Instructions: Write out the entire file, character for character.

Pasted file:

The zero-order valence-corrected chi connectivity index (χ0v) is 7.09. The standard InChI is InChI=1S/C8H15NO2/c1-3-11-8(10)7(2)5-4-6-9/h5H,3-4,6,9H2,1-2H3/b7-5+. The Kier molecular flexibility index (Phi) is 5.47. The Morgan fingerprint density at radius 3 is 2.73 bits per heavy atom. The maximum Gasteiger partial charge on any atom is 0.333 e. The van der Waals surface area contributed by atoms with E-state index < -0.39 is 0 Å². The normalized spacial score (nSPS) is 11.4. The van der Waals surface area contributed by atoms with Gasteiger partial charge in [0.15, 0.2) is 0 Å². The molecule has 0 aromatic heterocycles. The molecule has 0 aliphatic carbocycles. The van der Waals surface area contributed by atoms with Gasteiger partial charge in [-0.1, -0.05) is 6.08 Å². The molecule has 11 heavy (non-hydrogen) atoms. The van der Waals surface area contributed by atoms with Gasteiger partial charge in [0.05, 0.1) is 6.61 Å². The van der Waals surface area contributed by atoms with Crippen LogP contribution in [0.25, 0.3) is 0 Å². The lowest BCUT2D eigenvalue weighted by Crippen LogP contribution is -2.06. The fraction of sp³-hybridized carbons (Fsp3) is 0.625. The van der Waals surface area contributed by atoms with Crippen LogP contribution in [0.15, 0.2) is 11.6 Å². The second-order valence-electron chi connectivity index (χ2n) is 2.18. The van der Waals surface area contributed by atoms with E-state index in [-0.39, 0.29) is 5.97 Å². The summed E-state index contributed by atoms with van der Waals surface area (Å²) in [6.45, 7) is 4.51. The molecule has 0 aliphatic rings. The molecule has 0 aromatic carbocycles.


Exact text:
The zero-order valence-corrected chi connectivity index (χ0v) is 7.09. The standard InChI is InChI=1S/C8H15NO2/c1-3-11-8(10)7(2)5-4-6-9/h5H,3-4,6,9H2,1-2H3/b7-5+. The Kier molecular flexibility index (Phi) is 5.47. The Morgan fingerprint density at radius 3 is 2.73 bits per heavy atom. The maximum Gasteiger partial charge on any atom is 0.333 e. The van der Waals surface area contributed by atoms with E-state index < -0.39 is 0 Å². The normalized spacial score (nSPS) is 11.4. The van der Waals surface area contributed by atoms with Gasteiger partial charge in [0.15, 0.2) is 0 Å². The molecule has 0 aromatic heterocycles. The molecule has 0 aliphatic carbocycles. The van der Waals surface area contributed by atoms with Gasteiger partial charge in [-0.1, -0.05) is 6.08 Å². The molecule has 11 heavy (non-hydrogen) atoms. The van der Waals surface area contributed by atoms with Gasteiger partial charge in [0.05, 0.1) is 6.61 Å². The van der Waals surface area contributed by atoms with Crippen LogP contribution in [0.25, 0.3) is 0 Å². The lowest BCUT2D eigenvalue weighted by Crippen LogP contribution is -2.06. The fraction of sp³-hybridized carbons (Fsp3) is 0.625. The van der Waals surface area contributed by atoms with Crippen LogP contribution in [0.15, 0.2) is 11.6 Å². The second-order valence-electron chi connectivity index (χ2n) is 2.18. The van der Waals surface area contributed by atoms with E-state index in [-0.39, 0.29) is 5.97 Å². The summed E-state index contributed by atoms with van der Waals surface area (Å²) in [6.45, 7) is 4.51. The molecule has 0 aliphatic rings. The molecule has 0 aromatic carbocycles.